What we must learn from the US election
Like many of us I was drawn to the continual chaos of the US election. It was like seeing a car accident, you wanted to look away but couldn’t. But what truly unsettled me were the parallels to what I see happening in Canada. It’s easier to view ourselves as ‘better than’ or ‘more civil than’ our US neighbours, but are we? It’s easier to insist that ‘that’s not the way it is in Canada’ but there is steady encroachment of ‘US style’ politics in Canada.
Let’s look at the similarities. The US has a first-past-the-post system, a system that ends up in a ‘two-party system’ – and so do we. The US allows ‘super pacs’ – and so do we. The US knowingly allows candidates, parties and others to manipulate and avoid election laws – and so do we. The US struggles with deliberate misinformation and organized voter suppression via social media – and so do we. In the US the popular vote, rather than being the true measurement of people’s choice for government, is now essentially meaningless and in Canada it could be argued is well on their way. The list goes on.
Last week the UCP government passed bill 22. This bill abolished the AB Election Commissioner position. The AB Elections commissioner’s role was responsible for receiving complaints and conducting investigations regarding non-compliance with Election and Financial rules. This role continues, but without Mr. Gibson who was shown to be effective in uncovering proven UCP campaign fraud linked to Mr. Kenney. Isn’t this a lot like Mr. Trump’s continual firing of staff and impeding criminal investigations etc?
The UCP government is also taking steps to ‘loosen’ election funding laws to increase eligible election funding limits. There are few subjects where I’m willing to be this blunt, but this is one of them. The UCP was always funded by corporate elites and they want expand the legal processes to get this back.
The 2016 election cost approximately 6.3 billion dollars and the 2020 election is likely worse. In Canada our spending per capita is less but with legislation like this it clearly pushes us in this direction. Mr. Kenney wants to make politics a rich man’s game and someone has to be willingly ignorant of the facts not to agree with the statement that money influences the outcome of an election.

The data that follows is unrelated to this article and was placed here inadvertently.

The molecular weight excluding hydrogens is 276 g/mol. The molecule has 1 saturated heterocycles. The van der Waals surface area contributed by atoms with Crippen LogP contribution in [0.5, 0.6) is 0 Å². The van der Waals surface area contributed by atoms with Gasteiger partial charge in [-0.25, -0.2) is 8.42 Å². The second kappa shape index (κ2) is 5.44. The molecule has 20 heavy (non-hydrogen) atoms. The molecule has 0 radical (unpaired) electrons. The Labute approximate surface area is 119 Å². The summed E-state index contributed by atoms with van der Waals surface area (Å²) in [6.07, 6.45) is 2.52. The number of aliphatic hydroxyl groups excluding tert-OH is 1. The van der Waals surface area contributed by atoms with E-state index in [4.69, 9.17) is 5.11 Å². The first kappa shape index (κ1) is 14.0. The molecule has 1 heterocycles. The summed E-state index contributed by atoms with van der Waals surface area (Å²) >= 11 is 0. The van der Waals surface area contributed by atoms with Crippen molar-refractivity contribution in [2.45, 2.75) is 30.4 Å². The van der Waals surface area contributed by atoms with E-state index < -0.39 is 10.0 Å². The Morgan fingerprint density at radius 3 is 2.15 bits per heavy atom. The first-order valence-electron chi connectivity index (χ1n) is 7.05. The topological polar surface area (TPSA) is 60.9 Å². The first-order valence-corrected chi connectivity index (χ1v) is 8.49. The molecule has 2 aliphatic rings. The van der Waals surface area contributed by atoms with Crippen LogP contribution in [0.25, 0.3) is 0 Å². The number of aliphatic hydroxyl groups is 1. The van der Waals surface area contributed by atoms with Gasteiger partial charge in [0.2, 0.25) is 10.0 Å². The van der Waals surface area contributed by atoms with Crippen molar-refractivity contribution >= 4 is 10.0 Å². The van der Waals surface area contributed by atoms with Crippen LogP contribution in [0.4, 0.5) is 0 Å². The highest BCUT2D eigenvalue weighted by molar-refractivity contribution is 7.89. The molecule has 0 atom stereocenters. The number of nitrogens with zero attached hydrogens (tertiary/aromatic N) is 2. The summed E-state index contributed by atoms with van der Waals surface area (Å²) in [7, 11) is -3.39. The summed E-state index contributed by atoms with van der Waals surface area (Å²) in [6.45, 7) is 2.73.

I’ve run as a candidate for various positions now a number of times. I can tell you from personal experiences that there are sections of Cochrane where no matter what I do my signs don’t stay up and I’ve literally seen someone ‘collect’ my brochures from their neighbours. Not only is this illegal but also very personal; my campaign team was me, myself and I, and I spent thousands of dollars of my own money and hundreds of hours. This was undone in minutes because of a few people!
I missed being elected in the 2017 election by a mere 9 votes. The loss of signs (I lost over ½ of my small signs at one point) and information brochures could have been the difference. This could happen to anyone!
We remember those who have given the ultimate sacrifice to protect our democracy at Remembrance Day, but we risk that these sacrifices mean nothing if we don’t protect what they fought for. I estimate we are only 3-5 election cycles behind having a full ‘US style’ election and the legislation Mr. Kenney will push through will help take us there. We can and MUST demand that our government strengthen tools of democracy, not deliberately undermine them.
If you have a grandparent or know someone in the Canadian armed forces, please, don’t spit on their grave/spit in their faces like Mr. Kenney is trying to do now. If you have children, please, let’s learn from the US example and not sacrifice their futures!
As always, these comments are not affiliated with any one political party and I would have the same comments for any government that acted this way.
*Noel Edey – Reporter, Cochrane Now